Here is a similar effect, with a somewhat different method. It was almost the first idea I had for this effect.
Give someone the unstacked half and instruct him to shuffle it and to keep any card. Take back the remaining cards of that portion, corner crimp the bottom one and ribbon spread the packet, making sure that a portion of everv back is visible.
Pick up the stacked half, give it a false shuffle and cut the 4* to the top. Take a card from the middle, look at its face, actually disregarding what you see, and return it to the same position. Square the cards, make a false cut and set the packet aside; or, better still, hand it to a second spectator.
Tell the first spectator to insert his card into the spread. He complies. Eye count to ascertain the exact position of the card in the spread; for example, twelfth from the top (Fig. 35). Ask the spectator to close the spread and to give the squared packet a couple of complete cuts. Pick up the packet and do a Charlier one-handed cut or a pass at the crimp, bringing it to the bottom, and then hand the packet to the first spectator (the one who °° J "rd) ^ spectators now begin to deal cards to the table, one at vo!me' lUmTS °aCh Card face UP' at the rhythm you establish with your tTL .J!"ia"°^rand'an0,,Wr~"and soon, stopping them before they ,um up twelfth card. Feign deep concentration. "I can feel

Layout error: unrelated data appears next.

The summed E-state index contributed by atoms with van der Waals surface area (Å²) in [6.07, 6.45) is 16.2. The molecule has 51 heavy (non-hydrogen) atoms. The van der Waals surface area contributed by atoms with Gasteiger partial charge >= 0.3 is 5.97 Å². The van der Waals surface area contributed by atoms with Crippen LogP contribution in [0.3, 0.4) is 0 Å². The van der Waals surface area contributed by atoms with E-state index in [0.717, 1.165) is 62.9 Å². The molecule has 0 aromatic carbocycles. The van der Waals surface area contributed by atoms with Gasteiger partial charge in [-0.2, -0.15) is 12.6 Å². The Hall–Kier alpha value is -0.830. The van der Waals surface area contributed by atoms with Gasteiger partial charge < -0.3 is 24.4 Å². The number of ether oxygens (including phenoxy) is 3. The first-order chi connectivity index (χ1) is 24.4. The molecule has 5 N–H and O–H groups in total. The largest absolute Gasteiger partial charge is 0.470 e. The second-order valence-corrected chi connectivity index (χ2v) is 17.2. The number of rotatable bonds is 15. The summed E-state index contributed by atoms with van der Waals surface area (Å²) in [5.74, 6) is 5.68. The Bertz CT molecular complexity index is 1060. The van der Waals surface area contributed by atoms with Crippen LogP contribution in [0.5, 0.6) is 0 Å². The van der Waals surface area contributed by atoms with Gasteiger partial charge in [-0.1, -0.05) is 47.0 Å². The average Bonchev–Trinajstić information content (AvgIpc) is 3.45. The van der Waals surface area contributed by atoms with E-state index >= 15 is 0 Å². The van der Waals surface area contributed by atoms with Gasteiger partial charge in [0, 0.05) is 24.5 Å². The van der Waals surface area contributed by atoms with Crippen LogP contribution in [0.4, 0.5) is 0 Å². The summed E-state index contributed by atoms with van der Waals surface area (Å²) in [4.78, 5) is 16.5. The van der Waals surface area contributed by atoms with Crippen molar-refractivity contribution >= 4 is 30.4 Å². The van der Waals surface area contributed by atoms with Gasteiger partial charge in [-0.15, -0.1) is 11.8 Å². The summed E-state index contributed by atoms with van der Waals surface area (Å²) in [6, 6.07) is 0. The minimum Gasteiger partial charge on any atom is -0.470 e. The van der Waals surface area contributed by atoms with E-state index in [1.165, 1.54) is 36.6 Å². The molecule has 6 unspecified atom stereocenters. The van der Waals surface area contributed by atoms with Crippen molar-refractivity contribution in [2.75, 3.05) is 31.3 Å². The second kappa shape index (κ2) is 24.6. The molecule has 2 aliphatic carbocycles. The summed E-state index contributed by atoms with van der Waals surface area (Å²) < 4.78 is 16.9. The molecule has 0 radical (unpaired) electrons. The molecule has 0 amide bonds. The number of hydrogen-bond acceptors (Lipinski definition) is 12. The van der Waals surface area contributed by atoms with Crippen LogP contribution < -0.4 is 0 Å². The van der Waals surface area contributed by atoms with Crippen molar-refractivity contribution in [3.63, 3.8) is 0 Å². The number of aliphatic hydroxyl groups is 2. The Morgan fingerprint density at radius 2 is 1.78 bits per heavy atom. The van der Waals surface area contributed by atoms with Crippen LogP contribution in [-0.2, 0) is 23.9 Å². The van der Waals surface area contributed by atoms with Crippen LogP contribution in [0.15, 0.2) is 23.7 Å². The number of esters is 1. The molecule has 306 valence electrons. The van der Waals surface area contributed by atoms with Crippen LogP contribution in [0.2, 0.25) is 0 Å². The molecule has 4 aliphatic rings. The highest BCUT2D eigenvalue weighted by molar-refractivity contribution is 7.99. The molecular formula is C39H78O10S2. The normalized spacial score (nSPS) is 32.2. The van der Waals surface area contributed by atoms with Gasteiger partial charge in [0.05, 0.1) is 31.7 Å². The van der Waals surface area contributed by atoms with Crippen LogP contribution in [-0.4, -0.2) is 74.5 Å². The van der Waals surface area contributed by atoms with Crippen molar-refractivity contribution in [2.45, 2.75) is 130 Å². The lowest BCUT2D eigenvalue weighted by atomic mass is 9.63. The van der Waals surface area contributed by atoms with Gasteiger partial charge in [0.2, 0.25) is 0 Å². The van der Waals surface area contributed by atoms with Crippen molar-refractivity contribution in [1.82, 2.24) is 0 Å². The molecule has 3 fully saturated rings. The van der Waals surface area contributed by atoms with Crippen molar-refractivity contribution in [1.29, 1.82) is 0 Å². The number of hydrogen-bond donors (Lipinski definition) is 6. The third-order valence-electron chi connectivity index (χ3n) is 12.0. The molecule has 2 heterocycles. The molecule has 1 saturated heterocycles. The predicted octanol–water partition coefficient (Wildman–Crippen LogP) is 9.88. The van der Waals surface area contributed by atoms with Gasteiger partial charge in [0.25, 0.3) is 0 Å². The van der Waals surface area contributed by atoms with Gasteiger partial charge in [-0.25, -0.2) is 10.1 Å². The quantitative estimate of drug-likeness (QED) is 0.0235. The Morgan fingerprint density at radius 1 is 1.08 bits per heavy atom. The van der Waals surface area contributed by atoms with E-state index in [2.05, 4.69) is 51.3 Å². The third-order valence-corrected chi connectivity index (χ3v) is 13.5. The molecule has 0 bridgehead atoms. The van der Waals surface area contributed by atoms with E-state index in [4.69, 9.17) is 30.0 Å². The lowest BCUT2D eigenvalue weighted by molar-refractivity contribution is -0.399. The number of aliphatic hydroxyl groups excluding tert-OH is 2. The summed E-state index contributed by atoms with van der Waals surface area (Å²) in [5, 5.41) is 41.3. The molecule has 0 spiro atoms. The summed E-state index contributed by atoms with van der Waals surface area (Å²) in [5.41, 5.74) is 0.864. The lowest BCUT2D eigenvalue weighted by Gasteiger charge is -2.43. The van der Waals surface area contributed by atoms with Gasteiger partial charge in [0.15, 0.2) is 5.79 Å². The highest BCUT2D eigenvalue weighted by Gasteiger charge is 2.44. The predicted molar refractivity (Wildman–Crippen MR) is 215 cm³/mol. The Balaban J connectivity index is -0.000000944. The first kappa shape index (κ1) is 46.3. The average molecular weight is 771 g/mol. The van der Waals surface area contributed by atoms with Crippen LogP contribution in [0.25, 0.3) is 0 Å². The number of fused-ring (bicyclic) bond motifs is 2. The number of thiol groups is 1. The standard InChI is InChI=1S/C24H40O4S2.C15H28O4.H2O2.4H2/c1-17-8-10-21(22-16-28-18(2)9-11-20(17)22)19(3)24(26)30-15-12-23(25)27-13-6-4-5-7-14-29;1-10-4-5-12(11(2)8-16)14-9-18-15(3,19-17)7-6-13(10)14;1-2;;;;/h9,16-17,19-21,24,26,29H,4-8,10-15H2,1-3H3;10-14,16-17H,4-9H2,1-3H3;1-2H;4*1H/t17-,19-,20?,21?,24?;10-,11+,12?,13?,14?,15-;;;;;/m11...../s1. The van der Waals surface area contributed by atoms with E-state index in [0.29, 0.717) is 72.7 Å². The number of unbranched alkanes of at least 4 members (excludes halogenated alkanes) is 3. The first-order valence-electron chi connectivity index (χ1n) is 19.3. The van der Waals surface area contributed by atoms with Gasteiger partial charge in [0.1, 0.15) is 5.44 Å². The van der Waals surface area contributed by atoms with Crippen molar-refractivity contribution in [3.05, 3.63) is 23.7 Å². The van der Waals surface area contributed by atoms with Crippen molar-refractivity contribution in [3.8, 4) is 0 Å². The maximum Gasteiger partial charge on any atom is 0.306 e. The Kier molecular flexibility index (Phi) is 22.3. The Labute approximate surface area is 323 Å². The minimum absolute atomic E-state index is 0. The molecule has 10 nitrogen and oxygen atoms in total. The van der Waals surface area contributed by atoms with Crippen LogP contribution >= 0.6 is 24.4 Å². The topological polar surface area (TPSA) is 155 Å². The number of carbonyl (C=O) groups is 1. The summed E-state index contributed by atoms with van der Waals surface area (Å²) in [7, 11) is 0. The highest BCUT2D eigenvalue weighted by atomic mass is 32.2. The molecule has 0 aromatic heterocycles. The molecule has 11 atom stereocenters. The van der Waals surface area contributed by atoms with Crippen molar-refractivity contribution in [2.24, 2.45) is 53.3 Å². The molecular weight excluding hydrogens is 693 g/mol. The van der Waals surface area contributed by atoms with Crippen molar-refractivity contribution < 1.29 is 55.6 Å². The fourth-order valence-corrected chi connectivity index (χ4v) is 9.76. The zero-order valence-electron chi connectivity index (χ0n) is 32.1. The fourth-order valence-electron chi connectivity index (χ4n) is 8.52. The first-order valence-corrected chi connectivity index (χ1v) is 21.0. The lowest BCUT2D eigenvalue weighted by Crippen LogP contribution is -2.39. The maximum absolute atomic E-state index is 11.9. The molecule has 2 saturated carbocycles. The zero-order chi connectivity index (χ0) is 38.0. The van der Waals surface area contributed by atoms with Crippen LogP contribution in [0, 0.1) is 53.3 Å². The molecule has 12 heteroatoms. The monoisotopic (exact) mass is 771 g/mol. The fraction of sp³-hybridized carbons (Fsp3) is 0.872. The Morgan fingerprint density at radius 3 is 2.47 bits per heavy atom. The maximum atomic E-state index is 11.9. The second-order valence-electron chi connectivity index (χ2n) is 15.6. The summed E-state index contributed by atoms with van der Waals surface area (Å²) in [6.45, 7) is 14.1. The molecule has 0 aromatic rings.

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The pathology of the poet says that the undevout astronomer is mad the pathology of the very plain man says that the genius is mad and between these extremes, which stand for ten thousand analogous excesses, the sovereign reason takes the part of a moderator and does what it can. I do not think that there is a pathology of the occult dedications, but about their extravagances no one can question, and it is not less difficult than thankless to act as a moderator regarding them.